The use of prisoners for cheap labor to perform tasks such as landscaping, that many consider to have minimal, if any rehabilitative value, is being curtailed in one city, according to Andrew Caplan of the Gainesville Sun and gainesville.com.
City commissioners of Gainesville, Florida, met in November to discuss a new pilot program created by City Manager Anthony Lyons that could eventually replace the need for prison labor as soon as Oct. 1, the start of their next fiscal year, according to gainesville.com.
The proposed pilot program met opposition.
“This is slavery. This is human slavery,” said Commissioner Gigi Simmons.
“When I look out at the prisoners in the hot sun, they look like me,” she said.
“The majority of them look like me. They look like my nephew. They look like my uncles. They look like my son. Enough is enough.”
Across the country, there have been protests and debates over how inmates are treated while incarcerated.
There are concerns of price gouging for commissary items sold to prisoners while companies and governments exploit inmates, using them for cheap labor, which some say is “immoral,” according to gainsville.com.
Gainesville is attempting to address this problem with the proposed pilot program that would have up to six young adults doing landscaping and instructional coursework at Santa Fe College and help give the young adults business experience, build resumes, and pay them for their labor.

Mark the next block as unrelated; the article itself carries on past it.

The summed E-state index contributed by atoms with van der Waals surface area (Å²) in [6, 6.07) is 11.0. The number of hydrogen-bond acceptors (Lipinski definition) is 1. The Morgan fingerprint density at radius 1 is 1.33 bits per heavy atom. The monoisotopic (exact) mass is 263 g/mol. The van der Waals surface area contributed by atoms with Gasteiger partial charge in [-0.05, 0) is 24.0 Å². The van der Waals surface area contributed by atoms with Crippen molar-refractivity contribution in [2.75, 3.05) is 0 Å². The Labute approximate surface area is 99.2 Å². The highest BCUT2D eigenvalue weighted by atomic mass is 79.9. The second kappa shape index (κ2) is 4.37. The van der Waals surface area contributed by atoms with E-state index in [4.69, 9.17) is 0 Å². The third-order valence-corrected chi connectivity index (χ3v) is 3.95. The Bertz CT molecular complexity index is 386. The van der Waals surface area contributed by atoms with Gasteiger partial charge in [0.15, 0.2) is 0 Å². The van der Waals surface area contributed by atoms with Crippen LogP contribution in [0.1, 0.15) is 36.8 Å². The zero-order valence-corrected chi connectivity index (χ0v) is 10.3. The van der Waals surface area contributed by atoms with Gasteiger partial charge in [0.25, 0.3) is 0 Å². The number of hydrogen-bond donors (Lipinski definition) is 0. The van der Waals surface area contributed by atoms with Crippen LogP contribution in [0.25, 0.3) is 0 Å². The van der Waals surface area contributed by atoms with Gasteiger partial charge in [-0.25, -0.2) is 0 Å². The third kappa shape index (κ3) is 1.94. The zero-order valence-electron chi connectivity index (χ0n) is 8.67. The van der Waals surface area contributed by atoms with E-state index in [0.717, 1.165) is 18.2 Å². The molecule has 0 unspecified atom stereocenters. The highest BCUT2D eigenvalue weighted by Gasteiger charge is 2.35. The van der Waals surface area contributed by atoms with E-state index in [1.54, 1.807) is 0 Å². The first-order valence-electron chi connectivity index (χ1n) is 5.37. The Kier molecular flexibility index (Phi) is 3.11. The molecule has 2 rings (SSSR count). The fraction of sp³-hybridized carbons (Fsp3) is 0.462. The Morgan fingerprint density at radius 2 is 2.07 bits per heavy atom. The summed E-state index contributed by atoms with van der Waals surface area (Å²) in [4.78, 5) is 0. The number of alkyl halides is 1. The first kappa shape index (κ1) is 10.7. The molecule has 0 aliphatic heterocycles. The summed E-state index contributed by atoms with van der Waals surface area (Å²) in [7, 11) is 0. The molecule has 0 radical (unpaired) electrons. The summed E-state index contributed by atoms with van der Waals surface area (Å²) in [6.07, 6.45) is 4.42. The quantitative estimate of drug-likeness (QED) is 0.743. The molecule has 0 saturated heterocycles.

None of these benefits were or will be given to the inmates who continue to do the work until Oct. 1, when the pilot program is schedule to begin, according to gainesville.com.
Dozens of activists packed the meeting room to overflow, forcing dozens more to crowd into a hallway to hear the discussion and show their opposition.
The activists found an ally in Commissioner Simmons, who continued her staunch opposition to the pilot program calling it, “an embarrassment.” She said that the optics of using mostly Black participants to replace prison workers to do landscaping was “unacceptable,” according to gainesville.com.
Gainesville has at least two contracts with the Florida Department of Corrections. Between its parks and public works departments, the two collectively pay about $110,000 annually for the service(s), with none of the money going to inmate laborers.